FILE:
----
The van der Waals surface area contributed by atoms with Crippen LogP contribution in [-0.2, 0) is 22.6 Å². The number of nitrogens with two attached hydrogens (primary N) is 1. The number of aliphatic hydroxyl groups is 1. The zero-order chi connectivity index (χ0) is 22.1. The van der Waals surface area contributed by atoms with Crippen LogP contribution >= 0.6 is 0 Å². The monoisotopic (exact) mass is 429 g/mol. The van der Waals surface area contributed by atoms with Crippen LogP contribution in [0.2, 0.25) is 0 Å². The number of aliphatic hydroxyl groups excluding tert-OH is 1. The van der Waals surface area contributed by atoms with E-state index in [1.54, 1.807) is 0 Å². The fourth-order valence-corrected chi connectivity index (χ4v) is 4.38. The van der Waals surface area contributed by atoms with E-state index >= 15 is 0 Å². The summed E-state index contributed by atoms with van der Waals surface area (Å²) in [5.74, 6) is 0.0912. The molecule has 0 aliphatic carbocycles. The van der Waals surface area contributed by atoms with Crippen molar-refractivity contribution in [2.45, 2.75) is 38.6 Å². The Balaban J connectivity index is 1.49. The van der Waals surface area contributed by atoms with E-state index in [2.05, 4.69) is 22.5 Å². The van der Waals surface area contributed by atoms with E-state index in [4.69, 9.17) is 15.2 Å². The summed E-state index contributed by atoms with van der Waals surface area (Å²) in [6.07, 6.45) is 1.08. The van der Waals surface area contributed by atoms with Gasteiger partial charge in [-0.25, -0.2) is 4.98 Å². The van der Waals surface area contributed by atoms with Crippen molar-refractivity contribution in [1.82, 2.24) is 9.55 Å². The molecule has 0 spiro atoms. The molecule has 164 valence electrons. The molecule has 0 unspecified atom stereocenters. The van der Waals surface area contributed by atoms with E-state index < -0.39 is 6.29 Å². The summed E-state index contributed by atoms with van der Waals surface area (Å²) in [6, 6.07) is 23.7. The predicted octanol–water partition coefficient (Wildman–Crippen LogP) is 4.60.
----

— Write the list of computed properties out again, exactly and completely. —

The van der Waals surface area contributed by atoms with Crippen LogP contribution in [-0.2, 0) is 22.6 Å². The number of nitrogens with two attached hydrogens (primary N) is 1. The number of aliphatic hydroxyl groups is 1. The zero-order chi connectivity index (χ0) is 22.1. The van der Waals surface area contributed by atoms with Crippen LogP contribution >= 0.6 is 0 Å². The monoisotopic (exact) mass is 429 g/mol. The van der Waals surface area contributed by atoms with Crippen LogP contribution in [0.2, 0.25) is 0 Å². The number of aliphatic hydroxyl groups excluding tert-OH is 1. The van der Waals surface area contributed by atoms with E-state index in [1.54, 1.807) is 0 Å². The fourth-order valence-corrected chi connectivity index (χ4v) is 4.38. The van der Waals surface area contributed by atoms with E-state index >= 15 is 0 Å². The summed E-state index contributed by atoms with van der Waals surface area (Å²) in [5.74, 6) is 0.0912. The molecule has 0 aliphatic carbocycles. The van der Waals surface area contributed by atoms with Crippen molar-refractivity contribution in [2.45, 2.75) is 38.6 Å². The Balaban J connectivity index is 1.49. The van der Waals surface area contributed by atoms with E-state index in [2.05, 4.69) is 22.5 Å². The van der Waals surface area contributed by atoms with E-state index in [4.69, 9.17) is 15.2 Å². The summed E-state index contributed by atoms with van der Waals surface area (Å²) in [6.07, 6.45) is 1.08. The van der Waals surface area contributed by atoms with Gasteiger partial charge in [-0.25, -0.2) is 4.98 Å². The van der Waals surface area contributed by atoms with Crippen molar-refractivity contribution in [1.82, 2.24) is 9.55 Å². The molecule has 0 spiro atoms. The molecule has 164 valence electrons. The molecule has 0 unspecified atom stereocenters. The van der Waals surface area contributed by atoms with E-state index < -0.39 is 6.29 Å². The summed E-state index contributed by atoms with van der Waals surface area (Å²) in [6, 6.07) is 23.7. The predicted octanol–water partition coefficient (Wildman–Crippen LogP) is 4.60.